First a few qualifiers.  I am female.  I have Stage IV Colorectal Cancer. I am four years five months out from my radiation treatment 

For me, radiation was like going to Hell and staying there for four months. 

I think I was one of the unlucky ones who suffered immensly. The pain was absolutely excrusiating. I once had a C-Section without anesthetic, which was horrendous. Radiation pain was equal to that, but, unlike the C-Section, which was over in an hour, this pain was day in and day out, week after week after week. 

I was NOT told to drink water. Must talk with my Rad Onc about that when I see him in February. 

I did not get tattooed but had stickers. 

I hear some folks lay on their backs when getting radiated. I laid on my stomach. There was a shallow depressoin where my belly dropped in to. I see from Kim's post, that was proabbly to rearrange my innards. It didn't work because my bladder is attached to my uterus with scar tissue from previous non-Cancer related surgeries. 

The application of radiation is painless. You just have to keep VERY still. 

The burn is painful. I used many different unctions to alliviate that, and found Vitamin E to be one of the better ones.

The skin around my genitals turned almost black, but that has gone away across the years.  

After treatment ended, I had open, weeping sores which were exacerbated by clothes. My PCP told me to use Witch Hazel, I purchased some organic, and those sore cleared up. 

Everything was so terribly tender around that area that I could not wear underwear or trousers for many, many months. And now, of course, I HATE wearing underwear, and don't if I can get away with it. 

The pain when having a bowel movement, or what I thought was going to be a bowel movement had me biting on a towel to keep from screaming (no, I am not exagerating). I am one strong old bird, but this brought me to my knees, literally, and I wept uncontrolably for half an hour sometimes. 

I told my Rad Onc, if I cry for 10 minutes, that's a pity party. If I cry for half an hour, I'm in serious pain.  I did ask him to stop treatment at around the 25 mark, but he strongly advised against it, so I continued, like a good, obedient patient. 

The skin around my genitals became paper thin, and rips at the slightest touch. 

I have the worst case of vaginal stenosis that my Gynecologist has ever seen.

I have rectal stenosis. 

Sex is totally out of the question, even touching the area is a no no.

What damage was done on the inside, from radiation, I do not no.

As I said above. I am five years and four months out from treatment and I still see my Radiation Oncologist on a regular basis. I believe this is because of the extent of my post rad probelms. 

Ah! Radiation!

I do believe that I am on the extreme end of the spectrum when it comes to suffering. But, it is good to know, just in case you find yourself there.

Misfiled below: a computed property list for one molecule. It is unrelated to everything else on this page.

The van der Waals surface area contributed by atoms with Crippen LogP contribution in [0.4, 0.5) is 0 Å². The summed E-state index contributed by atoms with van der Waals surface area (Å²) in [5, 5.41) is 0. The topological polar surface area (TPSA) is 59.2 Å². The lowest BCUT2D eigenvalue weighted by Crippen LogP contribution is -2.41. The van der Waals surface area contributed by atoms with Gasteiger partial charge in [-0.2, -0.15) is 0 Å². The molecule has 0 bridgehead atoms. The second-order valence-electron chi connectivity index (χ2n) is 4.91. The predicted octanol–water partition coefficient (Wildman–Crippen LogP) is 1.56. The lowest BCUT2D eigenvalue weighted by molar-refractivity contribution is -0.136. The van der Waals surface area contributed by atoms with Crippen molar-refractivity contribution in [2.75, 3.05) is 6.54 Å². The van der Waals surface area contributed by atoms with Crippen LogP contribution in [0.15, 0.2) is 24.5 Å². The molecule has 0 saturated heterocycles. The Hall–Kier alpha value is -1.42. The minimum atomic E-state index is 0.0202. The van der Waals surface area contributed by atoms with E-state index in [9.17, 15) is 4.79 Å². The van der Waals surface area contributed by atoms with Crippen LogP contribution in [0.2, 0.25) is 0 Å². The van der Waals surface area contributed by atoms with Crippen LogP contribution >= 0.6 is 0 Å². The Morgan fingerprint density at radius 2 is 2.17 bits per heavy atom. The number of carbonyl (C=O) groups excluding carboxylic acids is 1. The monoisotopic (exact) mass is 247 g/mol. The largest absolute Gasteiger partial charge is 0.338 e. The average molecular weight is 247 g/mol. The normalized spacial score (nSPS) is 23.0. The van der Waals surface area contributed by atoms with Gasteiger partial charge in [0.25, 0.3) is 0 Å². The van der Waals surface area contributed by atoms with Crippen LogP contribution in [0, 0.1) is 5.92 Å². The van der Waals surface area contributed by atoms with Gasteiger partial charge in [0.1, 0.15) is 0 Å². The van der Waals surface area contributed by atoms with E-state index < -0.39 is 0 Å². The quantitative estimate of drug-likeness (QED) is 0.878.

Well, I'm quite sure I have missed some terrible things, but right now, I can't think of them - or don't want to -

Sorry to have been so blunt, but there you go. Knowledge is power or preparation. 

Tru.  - please forgive any and all spelling mistakes -

 

 

Bunny822
Posts: 23
Joined: Nov 2017

Dear Tru...so sorry hear about your ordeal...I appreciate your honesty and candor...no sugar coating things around here...individual experiences vary so much I guess I will just have to wait and see...Tru you are strong and still with us and just celebrated your 59th Birthday! You are a "Tru Survivor!" Merry Christmas and Blessed New Year! Bunny 

darcher's picture
darcher
Posts: 257
Joined: Jun 2017

  I also had colrectal cancer and for me I didn't feel much of anything from radiation.  I honestly wondered if it was working at all beyond making me feel worn out.  I did end up with an unwanted tan line which should dissipate over time but it's not that noticable.  So, between Trubrit and me, you'll fall in there somewhere.

 

 Dave

Bunny822
Posts: 23
Joined: Nov 2017

Thanks darcher...glad radiation went well for you...fingers crossed for me...guess we will see...I am just trying to get prepared and appreciate all that have shared their experiences with me...I hope to follow in your footsteps...trying to stay positive...thanks again 

Tunadog's picture
Tunadog
Posts: 235
Joined: Mar 2017

My Radiation was not that severe. I was tattooed and got my Radiation shot laying on my back legs in a form.

I didn't have much pain. I would take an Ibuprofen and Medical Marijuana cookie afterwards. 

I got Radiation burns between my tailbone and anus. It is still very thin and breaks from time to time.

The patient in front of me had Prostrate Cancer and he complained about the heat from the Radiation.

Again, sorry to hear of your ordeal. 

Mikenh's picture
Mikenh
Posts: 777